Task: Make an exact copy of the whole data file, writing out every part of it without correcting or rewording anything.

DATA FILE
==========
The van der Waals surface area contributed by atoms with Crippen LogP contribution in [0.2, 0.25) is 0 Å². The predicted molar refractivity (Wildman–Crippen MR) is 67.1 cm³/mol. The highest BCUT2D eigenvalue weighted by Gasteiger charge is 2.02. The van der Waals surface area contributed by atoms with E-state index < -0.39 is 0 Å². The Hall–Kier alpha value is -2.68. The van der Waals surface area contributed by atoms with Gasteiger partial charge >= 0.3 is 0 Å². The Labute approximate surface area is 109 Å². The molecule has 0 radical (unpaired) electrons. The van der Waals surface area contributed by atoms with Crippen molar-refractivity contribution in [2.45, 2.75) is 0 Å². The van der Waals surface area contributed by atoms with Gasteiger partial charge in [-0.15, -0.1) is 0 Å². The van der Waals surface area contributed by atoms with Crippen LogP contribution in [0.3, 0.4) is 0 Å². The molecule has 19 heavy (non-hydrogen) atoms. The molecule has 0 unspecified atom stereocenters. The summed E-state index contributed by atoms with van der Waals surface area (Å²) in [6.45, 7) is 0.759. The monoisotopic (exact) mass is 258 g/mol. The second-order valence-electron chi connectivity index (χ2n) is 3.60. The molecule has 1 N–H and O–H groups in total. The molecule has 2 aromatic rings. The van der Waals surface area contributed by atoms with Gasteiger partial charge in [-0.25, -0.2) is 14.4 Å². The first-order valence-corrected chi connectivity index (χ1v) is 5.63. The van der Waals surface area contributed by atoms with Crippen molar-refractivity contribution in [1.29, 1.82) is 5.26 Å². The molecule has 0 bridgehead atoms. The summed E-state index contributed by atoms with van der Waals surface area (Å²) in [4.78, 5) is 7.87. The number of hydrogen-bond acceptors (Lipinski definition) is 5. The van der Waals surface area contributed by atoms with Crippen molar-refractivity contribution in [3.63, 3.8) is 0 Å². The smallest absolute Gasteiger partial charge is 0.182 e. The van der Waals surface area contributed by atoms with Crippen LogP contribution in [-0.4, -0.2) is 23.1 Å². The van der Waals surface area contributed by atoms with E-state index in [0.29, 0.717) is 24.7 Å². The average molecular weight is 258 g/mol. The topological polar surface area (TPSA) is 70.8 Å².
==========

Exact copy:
The van der Waals surface area contributed by atoms with Crippen LogP contribution in [0.2, 0.25) is 0 Å². The predicted molar refractivity (Wildman–Crippen MR) is 67.1 cm³/mol. The highest BCUT2D eigenvalue weighted by Gasteiger charge is 2.02. The van der Waals surface area contributed by atoms with E-state index < -0.39 is 0 Å². The Hall–Kier alpha value is -2.68. The van der Waals surface area contributed by atoms with Gasteiger partial charge >= 0.3 is 0 Å². The Labute approximate surface area is 109 Å². The molecule has 0 radical (unpaired) electrons. The van der Waals surface area contributed by atoms with Crippen molar-refractivity contribution in [2.45, 2.75) is 0 Å². The van der Waals surface area contributed by atoms with Gasteiger partial charge in [-0.15, -0.1) is 0 Å². The van der Waals surface area contributed by atoms with Crippen LogP contribution in [0.3, 0.4) is 0 Å². The molecule has 19 heavy (non-hydrogen) atoms. The molecule has 0 unspecified atom stereocenters. The summed E-state index contributed by atoms with van der Waals surface area (Å²) in [6.45, 7) is 0.759. The monoisotopic (exact) mass is 258 g/mol. The second-order valence-electron chi connectivity index (χ2n) is 3.60. The molecule has 1 N–H and O–H groups in total. The molecule has 2 aromatic rings. The van der Waals surface area contributed by atoms with Gasteiger partial charge in [-0.25, -0.2) is 14.4 Å². The first-order valence-corrected chi connectivity index (χ1v) is 5.63. The van der Waals surface area contributed by atoms with Crippen molar-refractivity contribution in [1.29, 1.82) is 5.26 Å². The molecule has 0 bridgehead atoms. The summed E-state index contributed by atoms with van der Waals surface area (Å²) in [4.78, 5) is 7.87. The number of hydrogen-bond acceptors (Lipinski definition) is 5. The van der Waals surface area contributed by atoms with Crippen molar-refractivity contribution in [3.63, 3.8) is 0 Å². The smallest absolute Gasteiger partial charge is 0.182 e. The van der Waals surface area contributed by atoms with Crippen LogP contribution in [-0.4, -0.2) is 23.1 Å². The van der Waals surface area contributed by atoms with E-state index in [0.29, 0.717) is 24.7 Å². The average molecular weight is 258 g/mol. The topological polar surface area (TPSA) is 70.8 Å².